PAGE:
What is the MCAT?
MCAT is an acronym for Medical College Admissions Test. It was the bane of my existence at one point in my life, and I had to take it twice prior to getting into medical school. The MCAT–in my opinion–is the master of all tests. In it’s current state, it is a computer based test that includes 4 sections: Physical Sciences (PS), Verbal Reasoning (VR), Writing Sample (WS), and Biological Sciences (BS). This means that before you take these test–at the bare minimum–you should have taken courses in English, Physics, Organic Chemistry, and Biology. According to the MCAT‘s Wikipedia page:
The Medical College Admission Test (MCAT) is a computer-based standardized examination for prospective medical students in the United States and Canada. It is designed to assess problem solving, critical thinking, written analysis, and writing skills in addition to knowledge of scientific concepts and principles. Prior to August 19, 2006, the exam was a paper-and-pencil test; since January 27, 2007, however, all administrations of the exam have been computer-based.
Have you gotten the gist of the test yet? Good. Now, let’s talk about the MCAT changing…
What changes are being made to the MCAT, and when is the MCAT changing?
According to AMA Wire, “Starting in 2015, the MCAT will include two new sections: One will be knowledge of psychological, social and biological foundations of behavior; the other will cover critical analysis and reasoning skills. The writing portion will be eliminated, and the overall exam time will increase to more than six hours.”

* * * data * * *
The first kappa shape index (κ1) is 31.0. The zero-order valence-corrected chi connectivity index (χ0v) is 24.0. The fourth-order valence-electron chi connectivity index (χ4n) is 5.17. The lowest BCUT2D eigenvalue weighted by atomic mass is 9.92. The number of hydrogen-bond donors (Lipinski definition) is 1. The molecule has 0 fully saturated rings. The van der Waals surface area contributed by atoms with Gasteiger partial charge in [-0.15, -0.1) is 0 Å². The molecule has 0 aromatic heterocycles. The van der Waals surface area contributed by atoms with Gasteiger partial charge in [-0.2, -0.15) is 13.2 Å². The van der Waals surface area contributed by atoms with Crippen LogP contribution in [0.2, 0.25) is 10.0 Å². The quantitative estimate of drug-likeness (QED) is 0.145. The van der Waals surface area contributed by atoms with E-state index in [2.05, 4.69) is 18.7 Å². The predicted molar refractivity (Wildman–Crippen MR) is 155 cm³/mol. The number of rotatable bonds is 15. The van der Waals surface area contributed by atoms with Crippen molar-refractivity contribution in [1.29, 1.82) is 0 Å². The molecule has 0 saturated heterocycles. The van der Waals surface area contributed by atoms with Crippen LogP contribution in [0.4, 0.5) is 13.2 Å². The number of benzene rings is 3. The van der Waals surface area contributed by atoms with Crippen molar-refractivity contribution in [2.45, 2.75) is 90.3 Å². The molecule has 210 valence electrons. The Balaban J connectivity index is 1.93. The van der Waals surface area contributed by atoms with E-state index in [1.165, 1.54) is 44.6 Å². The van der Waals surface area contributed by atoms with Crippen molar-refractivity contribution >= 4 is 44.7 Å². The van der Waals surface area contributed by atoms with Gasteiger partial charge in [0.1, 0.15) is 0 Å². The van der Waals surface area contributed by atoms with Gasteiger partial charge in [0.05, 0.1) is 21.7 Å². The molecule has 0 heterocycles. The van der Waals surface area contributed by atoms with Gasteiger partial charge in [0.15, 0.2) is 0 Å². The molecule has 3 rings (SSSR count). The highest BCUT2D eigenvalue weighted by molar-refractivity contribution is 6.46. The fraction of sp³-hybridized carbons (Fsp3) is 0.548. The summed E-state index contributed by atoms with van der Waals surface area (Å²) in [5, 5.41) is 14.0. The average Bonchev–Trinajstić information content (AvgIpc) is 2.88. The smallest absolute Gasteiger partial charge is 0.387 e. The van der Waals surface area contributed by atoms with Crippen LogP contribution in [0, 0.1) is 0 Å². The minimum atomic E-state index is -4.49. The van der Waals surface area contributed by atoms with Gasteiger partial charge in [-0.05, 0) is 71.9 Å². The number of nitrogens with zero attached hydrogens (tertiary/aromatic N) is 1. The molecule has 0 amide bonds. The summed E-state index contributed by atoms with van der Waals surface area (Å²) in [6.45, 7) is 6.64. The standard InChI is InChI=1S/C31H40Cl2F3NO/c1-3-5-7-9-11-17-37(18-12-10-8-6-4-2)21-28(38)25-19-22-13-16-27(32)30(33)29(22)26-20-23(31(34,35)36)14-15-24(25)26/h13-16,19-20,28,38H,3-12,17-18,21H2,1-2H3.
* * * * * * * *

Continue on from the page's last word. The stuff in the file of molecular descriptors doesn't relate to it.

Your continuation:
Apparently, the MCAT is attempting to place broader expectations on students. What exactly does all of this mean to the layperson? Well, nothing I guess. But for those of you who are trying to get into medical school, this means A LOT! It will completely change the way you prepare for the test in undergrad.
Are the 2015 MCAT changes good or bad?
For the most part, I think the MCAT changes are good! I’ve always felt like some parts of the MCAT–physics in particular–were extraneous given the depth of knowledge required to do well on that portion of the test. At other times, I felt like the MCAT was missing some pertinent elements that I couldn’t quite put my finger on.
What changes did the MCAT need?
I personally think the MCAT was missing the social aspects of medicine. When I took the MCAT, there were no traces of it. None! At my school, we delve into the disparities of healthcare so much that I can’t believe the MCAT never required that one have an understanding of the psychological, social, and biological foundations of behavior prior to now. It’s like, why did it take so long for a Medical College Admissions Test to actually test people on what’s pertinent to medicine? Haha, who knows. I’m happy that it’s a requirement now, though.
I’m also happy that they’re removing the writing sample section because it’s just stupid. I’ll say no more about that, lol. I’m excited to see how the changes to the MCAT work out, and I’m also excited to see if these changes will help create better doctors instead of science robots. I mean, who wants to visit a science robot every few months for a check up? Not me.
Having been in medical school for a little more than 6 months, I now feel that I understand what the MCAT was missing. I also feel that the changes being made to the MCAT in 2015 definitely reflect my newfound understanding. The only real downside to the MCAT changes is the increased test time. I mean, who wants to take a test that’s more than 6 hours long?
You can find out more information about the changes to the MCAT in 2015 via the AAMC